Lifetime’s final installment in the “Flowers in the Attic” franchise was one emotional roller coaster. “Seeds of Yesterday” premiered Sunday night and finished the tale of the Dollanganger siblings-turned-lovers. The Lifetime adaptation of V.C. Andrews’ 1984 book piled on the drama -- from Jory’s (Anthony Konechny) accident to Bart’s (James Maslow) seduction of his brother’s pregnant wife. Although the movie had somewhat of a happy ending, viewers discovered in the end that Cathy (Rachael Carpani) couldn’t escape her past.
“It’s almost come full circle,” Carpani dished to International Business Times about her character.
The Australian actress didn’t play the role of Cathy Dollanganger from the start of the “Flowers in the Attic” series, but she did portray the character in the past two movies, “If There Be Thorns” and “Seeds of Yesterday.” In both films, fans watched as Cathy dropped her desire for revenge and instead accepted her life of “sin” with her brother. With Christopher (Jason Lewis) at her side, she was finally able to live out her fantasy life with him as husband and wife in the “perfect” family. But as viewers discovered, their family was far from perfect. Despite Cathy’s attempts to protect her children from the troubles of her past, the Dollanganger family history eventually consumed everyone in “Seeds of Yesterday” -- including Cathy.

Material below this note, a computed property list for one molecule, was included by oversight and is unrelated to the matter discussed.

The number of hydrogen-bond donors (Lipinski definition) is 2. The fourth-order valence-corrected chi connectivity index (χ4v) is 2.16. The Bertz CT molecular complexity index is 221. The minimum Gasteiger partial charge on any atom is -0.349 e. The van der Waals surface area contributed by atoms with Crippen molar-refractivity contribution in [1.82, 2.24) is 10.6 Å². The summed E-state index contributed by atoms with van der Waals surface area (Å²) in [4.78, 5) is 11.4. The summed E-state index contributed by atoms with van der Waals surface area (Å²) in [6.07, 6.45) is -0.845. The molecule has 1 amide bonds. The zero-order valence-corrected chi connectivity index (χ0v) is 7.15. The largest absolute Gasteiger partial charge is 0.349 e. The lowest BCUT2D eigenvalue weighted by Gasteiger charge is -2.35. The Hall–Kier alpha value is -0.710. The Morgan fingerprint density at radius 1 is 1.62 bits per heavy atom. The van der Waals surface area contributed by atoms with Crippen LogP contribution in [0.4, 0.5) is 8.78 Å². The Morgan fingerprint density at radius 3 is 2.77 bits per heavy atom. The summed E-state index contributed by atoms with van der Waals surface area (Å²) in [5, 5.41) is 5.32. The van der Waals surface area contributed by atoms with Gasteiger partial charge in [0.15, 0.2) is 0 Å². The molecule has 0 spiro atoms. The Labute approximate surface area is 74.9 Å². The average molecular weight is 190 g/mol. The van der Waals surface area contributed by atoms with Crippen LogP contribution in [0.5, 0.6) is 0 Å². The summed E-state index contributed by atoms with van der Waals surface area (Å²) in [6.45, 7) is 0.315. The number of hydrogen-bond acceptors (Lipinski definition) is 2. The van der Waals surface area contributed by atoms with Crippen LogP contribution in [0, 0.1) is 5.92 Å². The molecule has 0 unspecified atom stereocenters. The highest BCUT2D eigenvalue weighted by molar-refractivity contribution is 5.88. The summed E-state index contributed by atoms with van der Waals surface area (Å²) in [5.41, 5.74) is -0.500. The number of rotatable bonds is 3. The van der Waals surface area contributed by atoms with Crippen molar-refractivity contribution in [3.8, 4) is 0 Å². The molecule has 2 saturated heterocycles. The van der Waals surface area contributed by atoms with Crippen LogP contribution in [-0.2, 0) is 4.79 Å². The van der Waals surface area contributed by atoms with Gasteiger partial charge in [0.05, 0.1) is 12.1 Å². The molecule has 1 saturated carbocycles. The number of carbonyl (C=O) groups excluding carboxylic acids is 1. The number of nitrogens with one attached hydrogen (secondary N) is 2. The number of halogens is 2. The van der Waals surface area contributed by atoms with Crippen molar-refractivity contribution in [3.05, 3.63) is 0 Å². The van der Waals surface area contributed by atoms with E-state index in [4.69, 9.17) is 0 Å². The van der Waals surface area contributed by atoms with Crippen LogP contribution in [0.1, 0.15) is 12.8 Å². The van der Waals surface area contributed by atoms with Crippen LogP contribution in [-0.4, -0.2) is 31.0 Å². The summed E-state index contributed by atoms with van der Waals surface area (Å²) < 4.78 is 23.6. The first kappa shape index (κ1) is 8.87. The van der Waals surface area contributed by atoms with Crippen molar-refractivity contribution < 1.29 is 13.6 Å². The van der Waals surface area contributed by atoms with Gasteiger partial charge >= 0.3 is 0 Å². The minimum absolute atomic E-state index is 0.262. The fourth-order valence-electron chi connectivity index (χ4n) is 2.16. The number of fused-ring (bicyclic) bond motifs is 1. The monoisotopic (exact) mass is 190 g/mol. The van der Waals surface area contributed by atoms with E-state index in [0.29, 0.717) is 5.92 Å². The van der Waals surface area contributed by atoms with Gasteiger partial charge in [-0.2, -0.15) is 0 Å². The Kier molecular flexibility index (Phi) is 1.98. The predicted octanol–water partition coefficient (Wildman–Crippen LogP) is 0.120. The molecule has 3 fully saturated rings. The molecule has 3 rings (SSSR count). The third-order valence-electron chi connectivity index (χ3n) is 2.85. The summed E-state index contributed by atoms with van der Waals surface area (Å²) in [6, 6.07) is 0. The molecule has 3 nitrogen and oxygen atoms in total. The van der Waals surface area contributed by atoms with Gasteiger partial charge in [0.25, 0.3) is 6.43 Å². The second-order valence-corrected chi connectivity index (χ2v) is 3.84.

“I’ve become my worst nightmare,” Carpani explained of Cathy’s transformation. “I’ve become Corrine [Heather Graham]. I’ve become my mother.”
For Carpani, the character really flipped a switch after Melodie’s (Leah Gibson) betrayal of Jory. However, she believes the real turn for Cathy came after the disturbing confrontation with Bart in the chapel. The scene found Bart holding a knife to his mother’s throat while forcing her to choose between him or Chris. When Cathy chose her husband/brother over her son, Bart threatened to kill her in order to stop the “source of all that’s evil in this family.” Jory managed to prevent his brother from following through on his threat, but Cathy wouldn’t let him hurt Bart. Instead she walked away from her youngest son and his desperate pleas.
“[Cathy] does display that fierceness of her grandmother, which I liked,” Carpani added. “Because she has been sort of a victim. A victim of her grandmother and mother’s actions. So I kind of liked that full circle.”
“Seeds of Yesterday” also came full circle in that Cathy lost Christopher in an accident -- just like Corrine lost her husband at the start of “Flowers in the Attic.” Cathy’s children were older than she was when her father died, but like Corrine she couldn’t move forward without her love by her side.
“She does kind of fade away like a little flower,” Carpani added of the movie’s ending. “She does come to accept that she [became] Corrine.”